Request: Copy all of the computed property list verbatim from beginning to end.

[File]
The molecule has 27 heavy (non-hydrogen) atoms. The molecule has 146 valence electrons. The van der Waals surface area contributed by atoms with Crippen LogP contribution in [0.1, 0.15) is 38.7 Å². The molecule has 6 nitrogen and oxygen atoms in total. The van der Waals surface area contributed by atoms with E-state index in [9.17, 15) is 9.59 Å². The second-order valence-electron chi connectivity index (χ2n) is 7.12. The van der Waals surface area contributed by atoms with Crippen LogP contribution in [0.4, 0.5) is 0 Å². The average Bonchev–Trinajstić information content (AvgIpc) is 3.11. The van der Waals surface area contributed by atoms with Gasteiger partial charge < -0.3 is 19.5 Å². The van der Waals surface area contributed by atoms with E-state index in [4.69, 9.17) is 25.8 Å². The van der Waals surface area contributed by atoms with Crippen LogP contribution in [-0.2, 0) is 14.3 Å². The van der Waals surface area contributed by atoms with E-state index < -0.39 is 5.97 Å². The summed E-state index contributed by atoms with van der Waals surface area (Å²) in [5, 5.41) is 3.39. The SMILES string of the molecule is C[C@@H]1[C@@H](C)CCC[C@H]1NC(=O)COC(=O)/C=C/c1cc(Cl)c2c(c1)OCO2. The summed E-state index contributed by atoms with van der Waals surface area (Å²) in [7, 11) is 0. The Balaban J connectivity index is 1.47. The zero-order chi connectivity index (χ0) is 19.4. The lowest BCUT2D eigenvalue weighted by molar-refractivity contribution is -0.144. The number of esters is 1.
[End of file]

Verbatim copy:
The molecule has 27 heavy (non-hydrogen) atoms. The molecule has 146 valence electrons. The van der Waals surface area contributed by atoms with Crippen LogP contribution in [0.1, 0.15) is 38.7 Å². The molecule has 6 nitrogen and oxygen atoms in total. The van der Waals surface area contributed by atoms with E-state index in [9.17, 15) is 9.59 Å². The second-order valence-electron chi connectivity index (χ2n) is 7.12. The van der Waals surface area contributed by atoms with Crippen LogP contribution in [0.4, 0.5) is 0 Å². The average Bonchev–Trinajstić information content (AvgIpc) is 3.11. The van der Waals surface area contributed by atoms with Gasteiger partial charge < -0.3 is 19.5 Å². The van der Waals surface area contributed by atoms with E-state index in [4.69, 9.17) is 25.8 Å². The van der Waals surface area contributed by atoms with Crippen LogP contribution in [-0.2, 0) is 14.3 Å². The van der Waals surface area contributed by atoms with E-state index < -0.39 is 5.97 Å². The summed E-state index contributed by atoms with van der Waals surface area (Å²) in [5, 5.41) is 3.39. The SMILES string of the molecule is C[C@@H]1[C@@H](C)CCC[C@H]1NC(=O)COC(=O)/C=C/c1cc(Cl)c2c(c1)OCO2. The summed E-state index contributed by atoms with van der Waals surface area (Å²) in [7, 11) is 0. The Balaban J connectivity index is 1.47. The zero-order chi connectivity index (χ0) is 19.4. The lowest BCUT2D eigenvalue weighted by molar-refractivity contribution is -0.144. The number of esters is 1.